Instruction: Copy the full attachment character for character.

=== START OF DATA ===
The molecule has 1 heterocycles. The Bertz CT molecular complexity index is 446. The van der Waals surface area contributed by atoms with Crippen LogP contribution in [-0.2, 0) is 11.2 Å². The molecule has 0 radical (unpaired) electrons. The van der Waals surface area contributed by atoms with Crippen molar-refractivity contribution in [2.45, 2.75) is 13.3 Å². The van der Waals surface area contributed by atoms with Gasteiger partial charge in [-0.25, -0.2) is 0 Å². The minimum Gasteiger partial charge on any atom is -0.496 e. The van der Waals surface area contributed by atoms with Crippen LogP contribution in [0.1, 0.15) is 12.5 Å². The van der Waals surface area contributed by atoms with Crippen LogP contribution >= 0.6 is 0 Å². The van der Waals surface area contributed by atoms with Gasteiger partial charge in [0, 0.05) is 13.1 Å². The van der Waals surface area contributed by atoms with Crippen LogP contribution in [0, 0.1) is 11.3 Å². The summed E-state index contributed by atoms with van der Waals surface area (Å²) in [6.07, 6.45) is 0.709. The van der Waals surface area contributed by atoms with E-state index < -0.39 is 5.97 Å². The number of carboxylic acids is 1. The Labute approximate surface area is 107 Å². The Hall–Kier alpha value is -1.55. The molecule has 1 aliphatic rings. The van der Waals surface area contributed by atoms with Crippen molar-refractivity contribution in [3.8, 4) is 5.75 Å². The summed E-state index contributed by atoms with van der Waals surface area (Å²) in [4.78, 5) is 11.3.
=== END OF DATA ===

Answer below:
The molecule has 1 heterocycles. The Bertz CT molecular complexity index is 446. The van der Waals surface area contributed by atoms with Crippen LogP contribution in [-0.2, 0) is 11.2 Å². The molecule has 0 radical (unpaired) electrons. The van der Waals surface area contributed by atoms with Crippen molar-refractivity contribution in [2.45, 2.75) is 13.3 Å². The van der Waals surface area contributed by atoms with Gasteiger partial charge in [-0.25, -0.2) is 0 Å². The minimum Gasteiger partial charge on any atom is -0.496 e. The van der Waals surface area contributed by atoms with Crippen LogP contribution in [0.1, 0.15) is 12.5 Å². The van der Waals surface area contributed by atoms with Crippen LogP contribution >= 0.6 is 0 Å². The van der Waals surface area contributed by atoms with Gasteiger partial charge in [0, 0.05) is 13.1 Å². The van der Waals surface area contributed by atoms with Crippen LogP contribution in [0, 0.1) is 11.3 Å². The summed E-state index contributed by atoms with van der Waals surface area (Å²) in [6.07, 6.45) is 0.709. The van der Waals surface area contributed by atoms with E-state index < -0.39 is 5.97 Å². The number of carboxylic acids is 1. The Labute approximate surface area is 107 Å². The Hall–Kier alpha value is -1.55. The molecule has 1 aliphatic rings. The van der Waals surface area contributed by atoms with Crippen molar-refractivity contribution in [3.8, 4) is 5.75 Å². The summed E-state index contributed by atoms with van der Waals surface area (Å²) in [4.78, 5) is 11.3.